Since I’m blogging about empathy this month, I decided to take an online empathy quiz. I ended up taking several and basically they all said the same thing. I have a high level of empathy. This didn’t surprise me to be honest. However, the test I found most interesting was “The Empathy Test” by Greater Good out of UC Berkeley. It not only told me my score, but it suggested ways I could become even more empathetic. Here’s what my score revealed. (If you’re curious about your results, take The Empathy Test.)
Practice Active Listening– When you actively listen to other people, you withhold judgment, and you try to put yourself in their shoes. “Walk a mile in my shoes” idea. Actively listening means having a true desire to understand the other person’s feelings and point of view. I think I do this, but reading further I realize I need to work on not letting my mind wander while listening (“I’ve got to get laundry done when I get home. Who was it I was to call today?”). Also, I shouldn’t take over the conversation with my tale of when the same thing happened to me. Empathy from another person should make us feel less alone. Saying “I know what you mean. I’ve been there, too” is usually enough.
Share in other people’s joy– Quite frankly I don’t know why this one came up. I do share in other people’s joy. It must have been a mistake. Maybe I should have marked “definitely” a few more times instead of “slightly”? Anyway, research does show it is just as important to share the joy in the good times as it is to empathize during the low ones.
Look for commonalities with others– I’ve gotten better with this one. Now I do try to find common ground with new people I meet. Maybe we are both educators or pull for the same sports teams. Maybe we’ve both suffered a recent loss or been struggling with the same issue. Maybe we have the same hobby or interests. Whatever the commonality may be, even if it’s just that we’re both human, I try to make a connection with the other person. After all, some of my closest friends made a poor first impression on me, and I’m sure I’ve done the same!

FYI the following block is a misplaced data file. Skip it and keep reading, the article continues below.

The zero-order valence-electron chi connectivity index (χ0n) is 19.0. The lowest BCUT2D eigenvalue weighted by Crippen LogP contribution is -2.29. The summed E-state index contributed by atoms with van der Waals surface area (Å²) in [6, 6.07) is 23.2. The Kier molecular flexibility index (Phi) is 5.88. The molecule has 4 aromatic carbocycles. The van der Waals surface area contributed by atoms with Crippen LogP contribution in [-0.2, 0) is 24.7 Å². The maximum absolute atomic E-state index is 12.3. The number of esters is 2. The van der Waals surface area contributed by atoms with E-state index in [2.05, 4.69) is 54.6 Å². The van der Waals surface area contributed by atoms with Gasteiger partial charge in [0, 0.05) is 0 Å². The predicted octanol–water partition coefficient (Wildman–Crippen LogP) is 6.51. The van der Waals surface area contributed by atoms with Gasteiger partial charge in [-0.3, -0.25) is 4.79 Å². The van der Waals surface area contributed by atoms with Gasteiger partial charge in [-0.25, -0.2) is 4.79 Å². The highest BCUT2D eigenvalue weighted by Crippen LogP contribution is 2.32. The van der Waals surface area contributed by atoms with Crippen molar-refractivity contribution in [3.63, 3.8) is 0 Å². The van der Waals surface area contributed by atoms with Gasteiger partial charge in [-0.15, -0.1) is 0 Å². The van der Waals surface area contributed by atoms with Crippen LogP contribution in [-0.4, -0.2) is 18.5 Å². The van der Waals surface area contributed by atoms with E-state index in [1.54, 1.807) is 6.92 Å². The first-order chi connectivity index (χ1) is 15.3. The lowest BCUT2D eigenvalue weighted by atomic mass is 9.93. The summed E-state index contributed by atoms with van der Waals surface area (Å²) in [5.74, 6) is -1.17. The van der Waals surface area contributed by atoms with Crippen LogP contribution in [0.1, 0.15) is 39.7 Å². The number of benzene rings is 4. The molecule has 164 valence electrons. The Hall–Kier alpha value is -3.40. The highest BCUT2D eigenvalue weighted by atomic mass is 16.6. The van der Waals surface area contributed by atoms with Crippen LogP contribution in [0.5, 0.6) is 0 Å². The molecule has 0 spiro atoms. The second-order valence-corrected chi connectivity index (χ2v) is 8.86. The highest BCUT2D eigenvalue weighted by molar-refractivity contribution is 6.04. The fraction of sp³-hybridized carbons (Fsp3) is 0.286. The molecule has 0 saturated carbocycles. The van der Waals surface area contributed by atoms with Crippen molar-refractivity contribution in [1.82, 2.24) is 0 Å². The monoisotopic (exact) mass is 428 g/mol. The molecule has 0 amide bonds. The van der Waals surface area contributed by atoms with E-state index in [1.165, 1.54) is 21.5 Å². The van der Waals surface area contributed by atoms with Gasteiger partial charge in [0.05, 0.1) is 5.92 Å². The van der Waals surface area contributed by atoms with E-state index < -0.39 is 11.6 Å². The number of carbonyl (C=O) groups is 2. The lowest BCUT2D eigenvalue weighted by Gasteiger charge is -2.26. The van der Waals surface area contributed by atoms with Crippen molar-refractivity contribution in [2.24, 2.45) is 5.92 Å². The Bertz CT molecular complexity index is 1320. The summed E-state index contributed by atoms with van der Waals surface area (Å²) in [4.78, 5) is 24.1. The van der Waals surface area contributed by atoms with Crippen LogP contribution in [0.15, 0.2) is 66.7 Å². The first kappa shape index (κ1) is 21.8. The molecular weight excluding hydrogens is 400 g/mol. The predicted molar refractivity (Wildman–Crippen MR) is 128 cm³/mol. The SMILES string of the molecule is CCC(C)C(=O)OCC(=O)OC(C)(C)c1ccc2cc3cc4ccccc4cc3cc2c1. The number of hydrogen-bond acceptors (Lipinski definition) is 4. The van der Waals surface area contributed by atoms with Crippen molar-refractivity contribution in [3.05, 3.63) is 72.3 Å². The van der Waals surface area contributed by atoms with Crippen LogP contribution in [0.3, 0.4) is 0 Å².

Read fiction– This is one I’d never heard before, but I love it. Finally, a reason to quit feeling guilty about not reading more nonfiction. According to research done in Canada, fiction readers better understand the social and emotional lives of others. Why? Fiction enables us to become someone else and see their perspective more easily. When we empathize with a character, we connect with something larger than ourselves. “This is an effect that goes beyond fiction. All art aspires to help us transcend ourselves.” (Keith Oatley)
Pay attention to faces– I rated myself fairly high on this, but when I took the Emotional Intelligence Quiz my score was average on interpreting facial expressions. Maybe I’m about the words and the faces together. Hmmm… You might want to try this quiz, too. It’s quick and fun.